Cheater: Lebanon’s second plague, weak leadership


Carter Moore

Following an explosion in Beirut, the Lebanese government stepped down.

Blake Cheater, Lead Copy Editor

Earlier this week, Lebanon’s government stepped down following the deadly blast that killed 171 civilians and injured thousands of others. The blast damaged buildings all over the city and left hundreds of thousands homeless. Several protests over the government’s handling of the situation erupted in the capital, which were met with police. 

Many Lebanese are understandably angry as the government was aware 2,750 tons of ammonium nitrate that caused the explosion- but was not stored safely. Prime Minister (PM) Hassan Diab, a member of the political elite, gave a speech shortly after the blast where he criticized the political elite – a little hypocritical if you ask me. Thankfully, he and three other members of the cabinet resigned since they were unwilling to confront the problem and take responsibility, as a competent leadership would. 

Clearly they knew corruption and mismanagement have been choking the government for years, but what have they done about it? Absolutely nothing. Instead of employing anti-corruption measures and holding politicians accountable, they stood idly by. When people began looking into them, they left to save themselves from the blame. The cabinet’s resignation just goes to show how weak their leadership and how big of a problem it is. 

The world sees the government as largely ineffective: religious division, abuse of power and corruption riddles the entire structure, not just the occupying party. In order to have solid, lasting solutions, the Lebanese people need to not only vote in new members of parliament, since no one currently in office is willing to fix any of the multitude of problems, but also crackdown on foreign influence – the root of many of the political problems in the country. It’s no secret Hezbollah, an Iranian backed terrorist organization, holds positions of power, and as long as they do, the threat of another disaster will be very real. 

If weak leaders and a terrorist organization in your government is not enough to convince you change needs to happen, perhaps their economic mismanagement will. Lebanon has been struggling economically and with the coronavirus pandemic making its way to the Middle East, the economy has taken a fatal blow.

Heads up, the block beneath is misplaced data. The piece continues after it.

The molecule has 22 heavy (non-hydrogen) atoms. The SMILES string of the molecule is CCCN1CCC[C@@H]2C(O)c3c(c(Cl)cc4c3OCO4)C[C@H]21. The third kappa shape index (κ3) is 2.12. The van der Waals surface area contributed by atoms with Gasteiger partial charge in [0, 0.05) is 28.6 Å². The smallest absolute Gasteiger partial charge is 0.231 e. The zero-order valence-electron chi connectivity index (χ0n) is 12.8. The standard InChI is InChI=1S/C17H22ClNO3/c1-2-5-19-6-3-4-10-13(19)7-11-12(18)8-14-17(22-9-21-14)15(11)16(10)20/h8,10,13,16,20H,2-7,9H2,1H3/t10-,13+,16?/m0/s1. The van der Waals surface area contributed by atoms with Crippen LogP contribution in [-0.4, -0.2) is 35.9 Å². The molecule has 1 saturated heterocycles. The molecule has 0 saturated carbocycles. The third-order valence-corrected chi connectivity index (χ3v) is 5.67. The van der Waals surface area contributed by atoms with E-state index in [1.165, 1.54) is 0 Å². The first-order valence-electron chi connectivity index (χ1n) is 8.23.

The cost of many essential products has been sharply driven upward, and many families will find it hard to afford food. In late July, most homes and businesses only got about three hours of electricity a day

The Lebanese pound has lost more than 70% of its value. Several banks are beginning to run out of money, and the government may not be able to pay for essential imports, such as food. The World Bank projects that over half the country’s population will become poor by the year’s end. 

The Lebanese government has completely and utterly failed their country. When things go wrong, you need strong leaders to help find a solution. But once again, what did they do? They did what every good immature teenager does and ran away from their problems. 

Change desperately needs to happen, and fast, before another catastrophe such as the one last week, or before the country runs out of food. In order to move forward, the Lebanese people need to head to the polls, run for office and stop putting up with leaders who come across a three-foot wall and stop. With the current government’s resignation, Lebanon has a chance to change the path they’re on.